Clay Enos on Mark Twight

"The path of my life has never been fraught with the danger of a thrill-seeker. Instead I’ve moved with the optimistic enthusiasm of a trusting naif. My energy was focused on the so-called arts and contrived adventures along far flung but well-travelled routes. As I sit now to reflect upon one particular beacon named Mark Twight, I’m challenged to give proper weight to his appearance that cold Winter morning in Montreal.

A week prior I’d heard his name for the first time. My cousins and I, sitting in the shadow of Yosemite’s El Capitan, spoke of moving "fast and light" in the mountains. Twight, they said, was the obvious authority on the matter. Jump ahead seven days and I’m on the set of 300 and shaking Mark's hand in quiet astonishment of such a coincidence and with the nervousness felt before a christening of sweat in the Spartan warehouse he called a gym.

It was 2005, I had an idea of what a gym should look like. They were filled with complicated machines isolating particular muscles. The undeniable exactitude of it all was reinforced by stickers of skinless men whose muscles gleamed as they were targeted. To find myself in Thermopylae’s concrete and drywall expanse with nothing recognizable except a truck tire was shocking and inspiring. I was not struck by the physiques of the stuntmen walking around in their leather shorts and crimson robes but of the creativity that had to be expressed in that space. It wasn’t the gear, it was the thinking that distinguished the 300 gym. That space seemed to be a workshop, a lab, an artist's studio in which Mark was crafting so much more than men. Curiosity piqued, I dove in. And with the film’s release, many more would discover and follow.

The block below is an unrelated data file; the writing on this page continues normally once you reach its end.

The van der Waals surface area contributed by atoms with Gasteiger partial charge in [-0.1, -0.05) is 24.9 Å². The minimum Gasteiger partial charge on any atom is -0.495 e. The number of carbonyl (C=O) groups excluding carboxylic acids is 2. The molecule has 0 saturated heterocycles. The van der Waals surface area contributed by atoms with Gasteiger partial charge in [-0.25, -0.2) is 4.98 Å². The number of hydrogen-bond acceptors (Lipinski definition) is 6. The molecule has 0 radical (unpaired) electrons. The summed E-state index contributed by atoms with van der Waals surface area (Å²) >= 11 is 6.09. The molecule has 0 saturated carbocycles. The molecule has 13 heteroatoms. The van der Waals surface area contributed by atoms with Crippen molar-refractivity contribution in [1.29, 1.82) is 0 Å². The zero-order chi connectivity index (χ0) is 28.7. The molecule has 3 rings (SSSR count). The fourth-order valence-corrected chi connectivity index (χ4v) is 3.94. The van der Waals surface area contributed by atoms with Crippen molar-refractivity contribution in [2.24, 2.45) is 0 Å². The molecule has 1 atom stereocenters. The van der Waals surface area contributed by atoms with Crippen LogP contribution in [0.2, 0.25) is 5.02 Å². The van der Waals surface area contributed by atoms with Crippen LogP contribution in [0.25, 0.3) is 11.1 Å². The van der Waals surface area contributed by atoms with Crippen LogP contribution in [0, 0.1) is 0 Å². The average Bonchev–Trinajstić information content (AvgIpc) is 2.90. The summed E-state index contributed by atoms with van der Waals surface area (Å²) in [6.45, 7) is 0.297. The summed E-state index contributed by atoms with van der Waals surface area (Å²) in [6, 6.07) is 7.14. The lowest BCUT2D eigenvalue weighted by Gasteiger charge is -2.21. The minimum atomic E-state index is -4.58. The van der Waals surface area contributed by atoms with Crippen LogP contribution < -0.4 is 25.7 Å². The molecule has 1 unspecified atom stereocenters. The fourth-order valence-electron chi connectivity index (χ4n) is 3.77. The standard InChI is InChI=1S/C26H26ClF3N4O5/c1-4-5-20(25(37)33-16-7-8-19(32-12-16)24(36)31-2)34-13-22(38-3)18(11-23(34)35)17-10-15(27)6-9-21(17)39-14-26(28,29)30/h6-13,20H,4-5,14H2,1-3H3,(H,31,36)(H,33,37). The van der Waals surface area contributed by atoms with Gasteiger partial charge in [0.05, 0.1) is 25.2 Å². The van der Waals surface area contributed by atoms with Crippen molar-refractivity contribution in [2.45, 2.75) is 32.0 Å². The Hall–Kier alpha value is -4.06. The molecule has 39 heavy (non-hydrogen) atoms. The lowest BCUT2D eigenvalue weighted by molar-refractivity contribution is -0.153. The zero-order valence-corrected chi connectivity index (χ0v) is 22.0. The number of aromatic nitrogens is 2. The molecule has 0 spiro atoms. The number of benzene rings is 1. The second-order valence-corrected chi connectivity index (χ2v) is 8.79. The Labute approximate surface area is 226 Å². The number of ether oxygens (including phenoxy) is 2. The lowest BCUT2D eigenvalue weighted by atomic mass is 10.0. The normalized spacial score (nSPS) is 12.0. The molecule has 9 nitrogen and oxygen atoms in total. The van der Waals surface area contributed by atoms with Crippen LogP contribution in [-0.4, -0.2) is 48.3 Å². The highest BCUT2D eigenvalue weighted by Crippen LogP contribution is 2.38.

Learning and experimentation begat friendship, friendship swirled with work, and time honed it all into today’s good fortune. Mark Twight is someone I get to greet almost daily with a smile. I get to train in an on-set gym not dissimilar to that 300 gym (albeit better stocked with the trappings of an evolved enterprise). Eleven years later, the spirit of creativity has not wavered. Inspiration and deep understanding remain a paramount concern, and his pursuits, discoveries and thoughts, generously shared, now affect legions of people better for it.

I know in my heart that my life was changed in Montreal., that my body was changed by Mark's instruction and that I remain inspired. My optimism hurtles me forward, confident in Mark’s continued effort. For all of it, I am grateful."

Clay Enos